Vasovagal syncope Dysautonomia are the same???

Discussion in 'Fibromyalgia Main Forum' started by acuario, Apr 10, 2007.

  1. acuario

    acuario New Member

    Hi, today I was diagnosticated with Vasovagal syncope with a tilt table test with my cardiologist.
    Does anybody have this too? can this be the cause of brain fog, lightheaded?

    Does anyone know if "vasovagal syncope" is the same as "Dysautonomia"?

    thank you
  2. ArgyrosfeniX

    ArgyrosfeniX New Member

    "Dysautonomia is any disease or malfunction of the autonomic nervous system. This includes postural orthostatic tachycardia syndrome (POTS), neurocardiogenic syncope, mitral valve prolapse dysautonomia, pure autonomic failure, multiple system atrophy (Shy-Drager syndrome), Autonomic Instability and a number of lesser-known disorders.

    In some cases, dysautonomia results in a reduction in the ability of the heart and circulatory system to compensate for changes in posture, causing dizziness or syncope (fainting) when one, eg, stands suddenly. In other cases, the heart may race (tachycardia) for no apparent reason (known as Inappropriate sinus tachycardia), or the kidneys may fail to properly retain water (diabetes insipidus).

    The effects of dysautonomia may be minor, only limiting the patient's activities slightly, or they may be totally disabling, leaving the patient bedridden."

    "Vasovagal syncope is the most common cause of fainting. There are a number of different syncope syndromes which all fall under the umbrella of vasovagal syncope. The common element among these conditions is the central mechanism leading to loss of consciousness. The differences among them are in the factors which trigger this mechanism.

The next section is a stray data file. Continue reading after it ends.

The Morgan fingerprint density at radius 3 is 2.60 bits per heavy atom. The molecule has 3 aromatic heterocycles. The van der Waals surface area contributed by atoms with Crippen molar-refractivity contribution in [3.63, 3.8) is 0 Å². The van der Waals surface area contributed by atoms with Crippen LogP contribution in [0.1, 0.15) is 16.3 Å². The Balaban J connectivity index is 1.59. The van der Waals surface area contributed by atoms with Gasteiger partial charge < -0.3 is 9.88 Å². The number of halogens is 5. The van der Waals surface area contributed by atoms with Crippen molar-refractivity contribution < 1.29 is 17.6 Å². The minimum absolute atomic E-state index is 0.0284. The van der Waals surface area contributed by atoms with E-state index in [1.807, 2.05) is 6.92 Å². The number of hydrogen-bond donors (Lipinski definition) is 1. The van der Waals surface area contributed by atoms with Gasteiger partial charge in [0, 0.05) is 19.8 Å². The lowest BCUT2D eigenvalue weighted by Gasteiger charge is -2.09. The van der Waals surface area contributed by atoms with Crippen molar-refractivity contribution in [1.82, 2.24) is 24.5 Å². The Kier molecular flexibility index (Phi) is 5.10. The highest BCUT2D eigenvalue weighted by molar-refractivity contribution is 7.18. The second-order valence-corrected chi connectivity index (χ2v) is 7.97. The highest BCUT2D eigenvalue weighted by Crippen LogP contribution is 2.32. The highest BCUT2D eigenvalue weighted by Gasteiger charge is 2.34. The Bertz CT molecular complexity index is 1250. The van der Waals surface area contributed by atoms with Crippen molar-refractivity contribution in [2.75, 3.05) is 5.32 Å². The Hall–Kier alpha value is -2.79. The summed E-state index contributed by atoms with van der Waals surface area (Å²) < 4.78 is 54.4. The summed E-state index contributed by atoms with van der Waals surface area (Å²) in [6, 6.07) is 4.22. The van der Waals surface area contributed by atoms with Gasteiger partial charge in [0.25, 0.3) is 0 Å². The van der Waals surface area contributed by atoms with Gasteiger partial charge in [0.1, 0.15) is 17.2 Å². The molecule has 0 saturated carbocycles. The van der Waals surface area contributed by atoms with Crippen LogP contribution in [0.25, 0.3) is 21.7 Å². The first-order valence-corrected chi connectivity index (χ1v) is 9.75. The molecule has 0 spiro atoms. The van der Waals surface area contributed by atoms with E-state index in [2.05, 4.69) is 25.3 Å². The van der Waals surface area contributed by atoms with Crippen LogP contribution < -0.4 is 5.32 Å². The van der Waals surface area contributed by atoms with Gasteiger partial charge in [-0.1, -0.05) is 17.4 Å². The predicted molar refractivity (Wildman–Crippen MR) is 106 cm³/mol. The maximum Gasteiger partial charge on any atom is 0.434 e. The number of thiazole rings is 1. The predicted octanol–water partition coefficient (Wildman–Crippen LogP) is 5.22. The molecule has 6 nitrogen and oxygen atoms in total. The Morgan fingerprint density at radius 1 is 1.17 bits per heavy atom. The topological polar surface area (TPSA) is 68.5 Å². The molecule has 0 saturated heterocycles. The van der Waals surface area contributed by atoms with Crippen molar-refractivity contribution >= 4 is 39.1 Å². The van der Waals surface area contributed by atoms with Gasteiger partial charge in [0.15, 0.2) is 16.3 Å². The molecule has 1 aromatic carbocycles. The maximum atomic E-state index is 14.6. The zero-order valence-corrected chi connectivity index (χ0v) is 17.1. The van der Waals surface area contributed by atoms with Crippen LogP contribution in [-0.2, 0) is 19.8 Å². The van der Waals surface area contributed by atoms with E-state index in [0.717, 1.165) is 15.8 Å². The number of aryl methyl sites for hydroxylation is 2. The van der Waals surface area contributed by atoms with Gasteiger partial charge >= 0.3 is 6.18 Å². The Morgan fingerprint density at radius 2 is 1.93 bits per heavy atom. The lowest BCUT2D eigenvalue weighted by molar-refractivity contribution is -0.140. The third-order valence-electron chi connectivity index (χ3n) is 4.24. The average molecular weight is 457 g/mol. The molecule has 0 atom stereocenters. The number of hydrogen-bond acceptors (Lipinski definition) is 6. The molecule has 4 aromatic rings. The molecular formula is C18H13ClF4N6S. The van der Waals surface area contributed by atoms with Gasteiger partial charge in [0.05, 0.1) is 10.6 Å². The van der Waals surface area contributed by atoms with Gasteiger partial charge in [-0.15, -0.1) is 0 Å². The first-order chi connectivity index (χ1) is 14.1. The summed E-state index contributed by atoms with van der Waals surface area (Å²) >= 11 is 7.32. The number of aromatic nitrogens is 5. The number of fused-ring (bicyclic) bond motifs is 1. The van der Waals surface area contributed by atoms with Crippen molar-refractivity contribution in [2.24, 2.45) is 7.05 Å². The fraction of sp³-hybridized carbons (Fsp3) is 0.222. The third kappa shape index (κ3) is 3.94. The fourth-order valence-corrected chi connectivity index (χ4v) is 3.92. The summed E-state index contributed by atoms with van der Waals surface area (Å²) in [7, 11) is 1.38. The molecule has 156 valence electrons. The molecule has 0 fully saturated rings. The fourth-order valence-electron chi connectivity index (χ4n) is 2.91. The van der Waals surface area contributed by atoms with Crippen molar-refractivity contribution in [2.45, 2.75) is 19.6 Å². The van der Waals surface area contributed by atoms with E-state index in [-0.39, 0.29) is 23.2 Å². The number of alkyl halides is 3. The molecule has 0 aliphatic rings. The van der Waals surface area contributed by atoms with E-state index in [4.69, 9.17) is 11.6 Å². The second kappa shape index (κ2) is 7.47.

People with vasovagal syncope typically have recurrent episodes, usually when exposed to a specific trigger. The initial episode often occurs when the person is a teenager, then recurs in clusters throughout his or her life. Prior to losing consciousness, the individual frequently experiences a prodrome of symptoms such as lightheadedness, nausea, sweating, ringing in the ears, and visual disturbances. These last for at least a few seconds before consciousness is lost, which typically happens when the person is sitting up or standing. When they pass out, they fall down; and when in this position, effective blood flow to the brain is immediately restored, allowing the person to wake up."

    Hope this helps!
  3. lyradot

    lyradot New Member

    It is a type of dysautonomia. I am 38/ had first episode at nine yrs.old. At 33 I was actually diagnosed by tilt test.
    I actually became asystolic ( my heart stopped).
    Dealing with this is a bear. I've been on a variety of meds but nothing is a true fix. I know your suffering and feel your pain. Doing anything standing or in an upright position just triggers this to no end.
  4. Hope4Sofia

    Hope4Sofia New Member

    I agree that is falls under the dysautonomia umbrella. Do you have any other autonomic issues like IBS or mitral valve prolapse?


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